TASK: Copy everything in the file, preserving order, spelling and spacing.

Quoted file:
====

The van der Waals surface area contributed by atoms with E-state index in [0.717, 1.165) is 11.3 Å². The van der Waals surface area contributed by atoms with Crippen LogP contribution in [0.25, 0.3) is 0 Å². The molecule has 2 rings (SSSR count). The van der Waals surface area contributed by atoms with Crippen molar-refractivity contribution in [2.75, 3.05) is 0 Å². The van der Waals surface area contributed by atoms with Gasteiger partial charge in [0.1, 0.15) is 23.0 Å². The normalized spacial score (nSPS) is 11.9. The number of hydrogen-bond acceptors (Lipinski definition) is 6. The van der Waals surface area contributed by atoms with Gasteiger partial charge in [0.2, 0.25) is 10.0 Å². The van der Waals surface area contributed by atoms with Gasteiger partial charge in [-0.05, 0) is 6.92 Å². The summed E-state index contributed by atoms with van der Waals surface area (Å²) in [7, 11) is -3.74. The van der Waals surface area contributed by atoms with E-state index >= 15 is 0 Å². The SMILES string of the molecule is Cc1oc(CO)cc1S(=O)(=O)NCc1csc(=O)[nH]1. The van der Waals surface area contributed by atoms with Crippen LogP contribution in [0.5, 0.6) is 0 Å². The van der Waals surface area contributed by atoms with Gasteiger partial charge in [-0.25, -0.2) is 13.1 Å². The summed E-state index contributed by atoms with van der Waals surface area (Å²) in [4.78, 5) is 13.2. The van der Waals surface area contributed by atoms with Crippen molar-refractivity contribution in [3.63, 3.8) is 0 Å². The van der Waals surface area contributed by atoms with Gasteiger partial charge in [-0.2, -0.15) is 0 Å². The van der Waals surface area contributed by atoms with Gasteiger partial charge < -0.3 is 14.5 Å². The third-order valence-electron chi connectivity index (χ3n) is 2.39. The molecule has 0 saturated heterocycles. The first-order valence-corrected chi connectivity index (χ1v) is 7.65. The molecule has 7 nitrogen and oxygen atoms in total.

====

The van der Waals surface area contributed by atoms with E-state index in [0.717, 1.165) is 11.3 Å². The van der Waals surface area contributed by atoms with Crippen LogP contribution in [0.25, 0.3) is 0 Å². The molecule has 2 rings (SSSR count). The van der Waals surface area contributed by atoms with Crippen molar-refractivity contribution in [2.75, 3.05) is 0 Å². The van der Waals surface area contributed by atoms with Gasteiger partial charge in [0.1, 0.15) is 23.0 Å². The normalized spacial score (nSPS) is 11.9. The number of hydrogen-bond acceptors (Lipinski definition) is 6. The van der Waals surface area contributed by atoms with Gasteiger partial charge in [0.2, 0.25) is 10.0 Å². The van der Waals surface area contributed by atoms with Gasteiger partial charge in [-0.05, 0) is 6.92 Å². The summed E-state index contributed by atoms with van der Waals surface area (Å²) in [7, 11) is -3.74. The van der Waals surface area contributed by atoms with E-state index >= 15 is 0 Å². The SMILES string of the molecule is Cc1oc(CO)cc1S(=O)(=O)NCc1csc(=O)[nH]1. The van der Waals surface area contributed by atoms with Crippen LogP contribution in [0.5, 0.6) is 0 Å². The van der Waals surface area contributed by atoms with Gasteiger partial charge in [-0.25, -0.2) is 13.1 Å². The summed E-state index contributed by atoms with van der Waals surface area (Å²) in [4.78, 5) is 13.2. The van der Waals surface area contributed by atoms with Crippen molar-refractivity contribution in [3.63, 3.8) is 0 Å². The van der Waals surface area contributed by atoms with Gasteiger partial charge in [-0.2, -0.15) is 0 Å². The van der Waals surface area contributed by atoms with Gasteiger partial charge < -0.3 is 14.5 Å². The third-order valence-electron chi connectivity index (χ3n) is 2.39. The molecule has 0 saturated heterocycles. The first-order valence-corrected chi connectivity index (χ1v) is 7.65. The molecule has 7 nitrogen and oxygen atoms in total.